The Optimal GARCH model setting for the TESLA stock

After analyzing different models we observed that the GJR-GARCH(0,1) model or GJR-ARCH(1) model seems to work well for TESLA stock.

Here is the code and the results.

Based on this model setting, we can see that all the parameters of the model are statistically significant. Indeed, their p-value is lower than 5% (see table named "optimal parameters" here below).

Also, the Akaike (AIC), Bayes (BIC), Hannan-Quinn and Shibata criteria are lower than the one observed from the other model setting (see table named "Information criteria").

When testing the presence of serial correlation in the residuals, we can see that the p-value is greater than 5% for the different setting considered, meaning that there is no serial correlation in the residuals (see table "weighted Ljung-Box test on standardized residuals).

Furthermore, the global test of the ARCH model shows that the ARCH model is globally significant as its global p-value is close to zero (see table named "Weighted ARCH LM Tests").

For the goodness of fit of the residual to the considered skewed student distribution, we can see that the p-value is greater than 5%, meaning that there is not enough evidence to reject the fact that the residuals fit well that distribution (see table named "Adjusted Pearson Goodness-of-Fit Test ").

To see also those statistics we can also rely on the different plots here below. For example, to check the goodness of fit of the residuals, we can also observe the QQ-Plot (see the graph located at the intersection of the third row and first column) or the plot of the residuals distributions (see the graph located at the intersection of the second row and fourth column).

When we run the forecast of the volatility for the next 20 days, we can observe that based on this model, we expect the volatility of TESLA to potentially increase on the next 5 days and remain at the same level for the remaining days as shows the graph below.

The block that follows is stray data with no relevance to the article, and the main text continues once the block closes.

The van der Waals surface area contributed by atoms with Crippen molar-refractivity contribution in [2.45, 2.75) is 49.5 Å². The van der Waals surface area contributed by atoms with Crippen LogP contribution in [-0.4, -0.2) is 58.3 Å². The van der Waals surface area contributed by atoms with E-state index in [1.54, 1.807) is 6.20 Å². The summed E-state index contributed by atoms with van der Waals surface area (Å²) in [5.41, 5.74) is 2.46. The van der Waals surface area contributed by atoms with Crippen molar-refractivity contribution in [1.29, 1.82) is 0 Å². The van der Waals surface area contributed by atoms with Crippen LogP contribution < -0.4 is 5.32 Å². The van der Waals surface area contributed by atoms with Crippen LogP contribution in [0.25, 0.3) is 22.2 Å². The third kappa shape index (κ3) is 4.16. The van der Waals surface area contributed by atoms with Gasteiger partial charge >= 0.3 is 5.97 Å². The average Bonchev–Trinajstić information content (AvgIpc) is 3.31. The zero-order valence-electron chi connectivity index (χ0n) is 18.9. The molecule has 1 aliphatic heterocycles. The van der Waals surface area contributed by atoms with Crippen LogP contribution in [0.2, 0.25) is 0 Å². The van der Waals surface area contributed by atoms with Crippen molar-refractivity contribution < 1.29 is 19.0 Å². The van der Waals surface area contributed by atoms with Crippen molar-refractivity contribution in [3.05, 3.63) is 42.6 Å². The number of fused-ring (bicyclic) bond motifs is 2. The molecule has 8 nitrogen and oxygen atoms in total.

There are still a lot to learn about GARCH models. You can check the books by check the book by Hamilton (1985) or the one by Gourieroux and Jasiak (2001) titled "Financial Econometrics : Problems, Models and Methods".

References :

1. Bollerslev, T., Chou, R. Y., and Kroner, K. F. (1992) ARCH modelling in finance. Journal of Econometrics, 52, 5–59.

2. Bollerslev, T., Engle, R. F., and Nelson, D. B. (1994) ARCH models, In Handbook of Econometrics, Vol IV, Engle, R.F., and McFadden, D.L., Elsevier, Amsterdam

3. Gourieroux, C. and Jasiak, J. (2001) Financial Econometrics, Princeton University Press, Princeton, NJ.

4. Hamilton, J. D. (1994) Time Series Analysis, Princeton University Press, Princeton, NJ.

5. Heston, S., and Nandi, S. (2000) A closed form GARCH option pricing model. The Review of Financial Studies, 13, 585–625.

6. Rossi, P. E. (1996) Modelling Stock Market Volatility, Academic Press, San Diego.

7. Tsay, R. S. (2005) Analysis of Financial Time Series, 2nd ed., Wiley, New York.

So that's all for this post. There are many other features that we can learn, but we prefer to prepare it for another post. I hope you liked it. If you liked the post, please share it with friends and your community of machine learning and data science.

See you on the next post.

8,027 views0 comments